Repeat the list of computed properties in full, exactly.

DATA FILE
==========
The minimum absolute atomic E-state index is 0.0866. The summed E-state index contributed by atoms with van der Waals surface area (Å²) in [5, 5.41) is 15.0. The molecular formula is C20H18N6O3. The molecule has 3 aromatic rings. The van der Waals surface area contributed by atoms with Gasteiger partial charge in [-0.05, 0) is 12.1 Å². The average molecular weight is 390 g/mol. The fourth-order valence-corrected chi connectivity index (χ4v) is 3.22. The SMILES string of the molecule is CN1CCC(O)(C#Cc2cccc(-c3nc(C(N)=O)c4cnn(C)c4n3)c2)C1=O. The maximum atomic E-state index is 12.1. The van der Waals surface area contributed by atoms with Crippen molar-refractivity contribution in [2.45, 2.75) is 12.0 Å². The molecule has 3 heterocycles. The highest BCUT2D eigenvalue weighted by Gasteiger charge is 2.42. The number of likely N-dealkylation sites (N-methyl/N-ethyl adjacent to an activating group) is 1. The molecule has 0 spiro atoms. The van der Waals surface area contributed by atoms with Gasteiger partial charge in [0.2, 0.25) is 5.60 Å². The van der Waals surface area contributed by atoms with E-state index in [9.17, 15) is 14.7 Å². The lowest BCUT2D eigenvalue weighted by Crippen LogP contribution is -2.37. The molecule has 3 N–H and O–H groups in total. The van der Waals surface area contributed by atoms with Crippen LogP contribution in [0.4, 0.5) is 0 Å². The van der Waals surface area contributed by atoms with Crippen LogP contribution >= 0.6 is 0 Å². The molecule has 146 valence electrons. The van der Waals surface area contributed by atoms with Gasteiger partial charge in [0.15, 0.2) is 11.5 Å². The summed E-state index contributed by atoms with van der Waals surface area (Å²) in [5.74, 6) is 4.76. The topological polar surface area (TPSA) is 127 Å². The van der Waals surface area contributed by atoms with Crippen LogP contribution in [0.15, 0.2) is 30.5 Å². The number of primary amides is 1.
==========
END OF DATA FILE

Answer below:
The minimum absolute atomic E-state index is 0.0866. The summed E-state index contributed by atoms with van der Waals surface area (Å²) in [5, 5.41) is 15.0. The molecular formula is C20H18N6O3. The molecule has 3 aromatic rings. The van der Waals surface area contributed by atoms with Gasteiger partial charge in [-0.05, 0) is 12.1 Å². The average molecular weight is 390 g/mol. The fourth-order valence-corrected chi connectivity index (χ4v) is 3.22. The SMILES string of the molecule is CN1CCC(O)(C#Cc2cccc(-c3nc(C(N)=O)c4cnn(C)c4n3)c2)C1=O. The maximum atomic E-state index is 12.1. The van der Waals surface area contributed by atoms with Crippen molar-refractivity contribution in [2.45, 2.75) is 12.0 Å². The molecule has 3 heterocycles. The highest BCUT2D eigenvalue weighted by Gasteiger charge is 2.42. The number of likely N-dealkylation sites (N-methyl/N-ethyl adjacent to an activating group) is 1. The molecule has 0 spiro atoms. The van der Waals surface area contributed by atoms with Gasteiger partial charge in [0.2, 0.25) is 5.60 Å². The van der Waals surface area contributed by atoms with E-state index in [9.17, 15) is 14.7 Å². The lowest BCUT2D eigenvalue weighted by Crippen LogP contribution is -2.37. The molecule has 3 N–H and O–H groups in total. The van der Waals surface area contributed by atoms with Crippen LogP contribution in [0.4, 0.5) is 0 Å². The van der Waals surface area contributed by atoms with Crippen LogP contribution >= 0.6 is 0 Å². The molecule has 146 valence electrons. The van der Waals surface area contributed by atoms with Gasteiger partial charge in [0.15, 0.2) is 11.5 Å². The summed E-state index contributed by atoms with van der Waals surface area (Å²) in [5.74, 6) is 4.76. The topological polar surface area (TPSA) is 127 Å². The van der Waals surface area contributed by atoms with Crippen LogP contribution in [0.15, 0.2) is 30.5 Å². The number of primary amides is 1.